My church continues to think about how to welcome all people, which means we have to think about what it means to welcome others, not merely as attenders or members, but as friends. Part of God’s intent for church life is community. This is more than simply showing up at the same time each week. Life is meant to be lived together (Heb 13:1). Encouragement and admonishment occur in the context of relationships (Heb 10:24—25).
But this isn’t always easy. Some people are easier to get to know. Our interests and their’s overlap and our personalities “click.” We enjoy spending time with likeminded people. But what about those who are not quite as similar? This could be due to differences in age, life experience, preferences on parenting, doctrine, and even sports(!). For many, the biggest differences will come between us and those with special needs. People who have had and continue to have a very different experience in life.
But friendship is essential. God not only made us in his image to be relational, communal beings, he wants us to live in community and benefit from those friendships. As the father of a son with special needs, I can tell you how heartbreaking it was to hear him say on more than one occasion growing up, “Dad, I just want a friend.” Even now, years later, it’s hard to type those words. Friendship comes easy to many of us. But it’s often not that easy for others, especially those with special needs.
I’ve talked before about some general ways to welcome people with special needs and why this is important. In this post, I want to spend some time thinking about practical ways to reach out in friendship to people with neurodiversity or special needs. Much of what I have to say has been gleaned from observation and experience with my own son who is on the Autism spectrum. These will be somewhat general in nature because no two people are the same.
1. Move toward Others
I love the way Ed Welch talks about this principle of moving toward others. Just as God moves toward his people, even in sin, so we ought to move toward others (Ezek 34:11). Welch says of God, “He says ‘I love you’ first, then, even when we respond with an indifferent shrug or the equivalent of a passing, ‘Oh, thanks.’ And in this we discover why it might be hard for us to move toward others: the on taking the initiative in the relationship—the one who love most—is the one who risks humiliation.”* Maybe we are afraid of getting close to someone who is unlike us or we don’t understand? Maybe we’re afraid of getting close to someone who requires more time and patience than we’re used to? Yet, as a Welch notes, moving toward others in loving friendship is part of putting on Christ (Col 3:12—14). Don’t be afraid to move toward others, seeking out friendships with those who have special needs.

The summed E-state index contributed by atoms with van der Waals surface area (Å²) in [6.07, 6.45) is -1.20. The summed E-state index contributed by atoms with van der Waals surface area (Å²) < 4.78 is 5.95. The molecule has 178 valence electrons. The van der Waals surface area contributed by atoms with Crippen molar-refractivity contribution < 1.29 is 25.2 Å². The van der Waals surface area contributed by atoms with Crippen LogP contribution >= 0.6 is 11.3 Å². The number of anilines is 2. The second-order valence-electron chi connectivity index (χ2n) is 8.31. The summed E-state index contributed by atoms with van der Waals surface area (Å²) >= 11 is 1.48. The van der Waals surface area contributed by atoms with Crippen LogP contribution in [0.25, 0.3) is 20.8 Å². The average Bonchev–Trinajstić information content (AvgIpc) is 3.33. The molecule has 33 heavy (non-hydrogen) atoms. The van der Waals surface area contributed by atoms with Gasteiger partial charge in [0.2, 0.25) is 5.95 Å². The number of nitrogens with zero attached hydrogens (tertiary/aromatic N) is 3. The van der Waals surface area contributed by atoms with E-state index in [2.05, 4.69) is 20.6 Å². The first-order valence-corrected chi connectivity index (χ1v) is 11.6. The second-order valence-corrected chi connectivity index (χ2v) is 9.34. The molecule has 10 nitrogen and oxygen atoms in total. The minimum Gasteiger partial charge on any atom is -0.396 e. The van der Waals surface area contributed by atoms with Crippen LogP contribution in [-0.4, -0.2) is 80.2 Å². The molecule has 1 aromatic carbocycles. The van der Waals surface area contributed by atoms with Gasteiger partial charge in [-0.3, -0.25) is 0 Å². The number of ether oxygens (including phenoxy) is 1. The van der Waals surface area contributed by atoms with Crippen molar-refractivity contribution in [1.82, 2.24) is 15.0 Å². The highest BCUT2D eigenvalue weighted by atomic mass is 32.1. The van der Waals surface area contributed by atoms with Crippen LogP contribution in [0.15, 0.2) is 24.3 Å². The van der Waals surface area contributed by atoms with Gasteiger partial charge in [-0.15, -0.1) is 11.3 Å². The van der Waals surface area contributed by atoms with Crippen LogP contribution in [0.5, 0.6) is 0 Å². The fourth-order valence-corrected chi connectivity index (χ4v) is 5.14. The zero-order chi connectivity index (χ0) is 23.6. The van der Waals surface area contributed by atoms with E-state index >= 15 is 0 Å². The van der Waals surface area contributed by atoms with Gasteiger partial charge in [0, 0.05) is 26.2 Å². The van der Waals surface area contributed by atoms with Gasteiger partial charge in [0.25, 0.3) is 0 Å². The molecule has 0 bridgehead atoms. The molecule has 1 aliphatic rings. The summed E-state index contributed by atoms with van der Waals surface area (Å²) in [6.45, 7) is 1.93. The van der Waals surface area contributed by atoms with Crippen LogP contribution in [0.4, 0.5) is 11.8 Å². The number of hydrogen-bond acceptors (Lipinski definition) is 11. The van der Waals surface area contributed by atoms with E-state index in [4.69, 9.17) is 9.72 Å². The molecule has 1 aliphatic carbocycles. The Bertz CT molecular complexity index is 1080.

2. Ask about their Experiences
This is part of any good friendship. We want to know our friends. We want to understand their emotions, experience, and more. Don’t be afraid to ask questions about how someone different from you sees the world, what their struggles are, or what could be helpful to them. Their answers might surprise you. This part of the reason Proverbs describes a person’s words as “deep waters” reflecting the heart. Only a wise person can “draw out” what’s there (Prov 18:4; 20:5). Asking about a person’s experience and how they think about it can give you insight into the person’s heart. This will not only help you better understand them, but be a better friend to them.
3. Be Patient
Everyone has quirks and idiosyncrasies. Often these things can be interesting or something we pass over without much thought. But neurodiverse people or those with special needs may have issues that are more obvious and friendship-threatening. But part of loving people is being patient with them (1 Cor 13:4). Some are unaware of their actions’ impact on relationships, making it even harder for them when people walk away. We should extend some of the kindness God has shown to us by being patient with others through any social awkwardness.
4. Think about their Needs
Every individual is going to have specific needs. On one level, we might say our “needs” are perceived and we really talking about desires or preferences. That could be true and that would land us in the next direction for friendship. But for many with special needs, they really are needs. Someone in a wheelchair probably needs someone to open a door for them because they are incapable of doing it themselves. Others may not be so obvious. For some, sitting through the worship service can be taxing. The cacophony of sights, sounds, and personal interactions overwhelms them. For them, a need may be stepping outside during some of the music. Or, only interacting with people before or after the service, not both. Being a good friend will mean not assuming everyone is like you. It will also mean being flexible to help meet the needs of others.
5. Don’t Forget about Discipleship
Earlier we talked about patience. If you embrace that direction, you may be tempted to give a pass to those with special needs when it comes to spiritual things. Please don’t. Just as with anyone, we can still be patient. But that doesn’t mean a concern for spiritual growth is off the table. Just as with anyone else, gently prod where sin is seen; come along side to encourage during times of difficulty. Do all of it with wisdom, remembering what Paul said: we urge you, brothers, admonish the idle, encourage the fainthearted, help the weak, be patient with them all (1 Thess 5:14). The best friends are those that walk with us, helping us better know and love the Lord.
* Ed Welch, Caring for One Another (Wheaton: Crossway, 2018), 18.
I love this post. I am on the spectrum as well, and I can relate to your son deeply when he said all he wanted was a friend. This stuff makes a huge difference to those of us who find these things difficult.
Thanks for the comment, Erin. Blessings!